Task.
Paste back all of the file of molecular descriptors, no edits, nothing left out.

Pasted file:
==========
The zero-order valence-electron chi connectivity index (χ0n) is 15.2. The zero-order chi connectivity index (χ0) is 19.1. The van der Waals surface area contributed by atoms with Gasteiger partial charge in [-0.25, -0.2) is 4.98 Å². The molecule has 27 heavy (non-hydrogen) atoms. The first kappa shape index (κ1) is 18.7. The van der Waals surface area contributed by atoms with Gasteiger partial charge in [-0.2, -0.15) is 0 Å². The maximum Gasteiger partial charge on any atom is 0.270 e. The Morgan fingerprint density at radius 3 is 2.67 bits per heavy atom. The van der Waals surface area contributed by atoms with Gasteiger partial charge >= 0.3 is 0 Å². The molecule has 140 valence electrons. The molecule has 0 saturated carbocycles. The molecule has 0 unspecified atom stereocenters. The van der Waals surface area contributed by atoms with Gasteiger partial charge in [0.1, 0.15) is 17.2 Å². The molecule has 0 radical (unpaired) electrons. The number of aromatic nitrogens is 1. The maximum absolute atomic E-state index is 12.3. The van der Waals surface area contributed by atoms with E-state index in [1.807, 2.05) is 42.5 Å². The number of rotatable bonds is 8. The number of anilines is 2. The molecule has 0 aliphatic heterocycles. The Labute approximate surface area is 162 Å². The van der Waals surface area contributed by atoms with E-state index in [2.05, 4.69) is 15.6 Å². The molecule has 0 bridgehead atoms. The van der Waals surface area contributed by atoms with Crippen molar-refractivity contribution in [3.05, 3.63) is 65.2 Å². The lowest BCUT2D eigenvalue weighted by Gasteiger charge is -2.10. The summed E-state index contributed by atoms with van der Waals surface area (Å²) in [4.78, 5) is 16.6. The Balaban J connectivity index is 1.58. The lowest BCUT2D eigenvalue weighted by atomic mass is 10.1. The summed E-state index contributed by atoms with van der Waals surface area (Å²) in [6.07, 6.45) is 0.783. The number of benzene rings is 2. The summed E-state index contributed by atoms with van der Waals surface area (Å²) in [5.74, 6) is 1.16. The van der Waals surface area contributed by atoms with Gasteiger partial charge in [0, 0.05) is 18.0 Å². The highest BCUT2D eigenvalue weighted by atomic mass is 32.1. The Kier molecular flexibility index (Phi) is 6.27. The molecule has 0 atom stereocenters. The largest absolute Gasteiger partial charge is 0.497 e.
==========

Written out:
The zero-order valence-electron chi connectivity index (χ0n) is 15.2. The zero-order chi connectivity index (χ0) is 19.1. The van der Waals surface area contributed by atoms with Gasteiger partial charge in [-0.25, -0.2) is 4.98 Å². The molecule has 27 heavy (non-hydrogen) atoms. The first kappa shape index (κ1) is 18.7. The van der Waals surface area contributed by atoms with Gasteiger partial charge in [-0.2, -0.15) is 0 Å². The maximum Gasteiger partial charge on any atom is 0.270 e. The Morgan fingerprint density at radius 3 is 2.67 bits per heavy atom. The van der Waals surface area contributed by atoms with Gasteiger partial charge >= 0.3 is 0 Å². The molecule has 140 valence electrons. The molecule has 0 saturated carbocycles. The molecule has 0 unspecified atom stereocenters. The van der Waals surface area contributed by atoms with Gasteiger partial charge in [0.1, 0.15) is 17.2 Å². The molecule has 0 radical (unpaired) electrons. The number of aromatic nitrogens is 1. The maximum absolute atomic E-state index is 12.3. The van der Waals surface area contributed by atoms with E-state index in [1.807, 2.05) is 42.5 Å². The number of rotatable bonds is 8. The number of anilines is 2. The molecule has 0 aliphatic heterocycles. The Labute approximate surface area is 162 Å². The van der Waals surface area contributed by atoms with E-state index in [2.05, 4.69) is 15.6 Å². The molecule has 0 bridgehead atoms. The van der Waals surface area contributed by atoms with Crippen molar-refractivity contribution in [3.05, 3.63) is 65.2 Å². The lowest BCUT2D eigenvalue weighted by Gasteiger charge is -2.10. The summed E-state index contributed by atoms with van der Waals surface area (Å²) in [4.78, 5) is 16.6. The Balaban J connectivity index is 1.58. The lowest BCUT2D eigenvalue weighted by atomic mass is 10.1. The summed E-state index contributed by atoms with van der Waals surface area (Å²) in [6.07, 6.45) is 0.783. The number of benzene rings is 2. The summed E-state index contributed by atoms with van der Waals surface area (Å²) in [5.74, 6) is 1.16. The van der Waals surface area contributed by atoms with Gasteiger partial charge in [0, 0.05) is 18.0 Å². The highest BCUT2D eigenvalue weighted by atomic mass is 32.1. The Kier molecular flexibility index (Phi) is 6.27. The molecule has 0 atom stereocenters. The largest absolute Gasteiger partial charge is 0.497 e.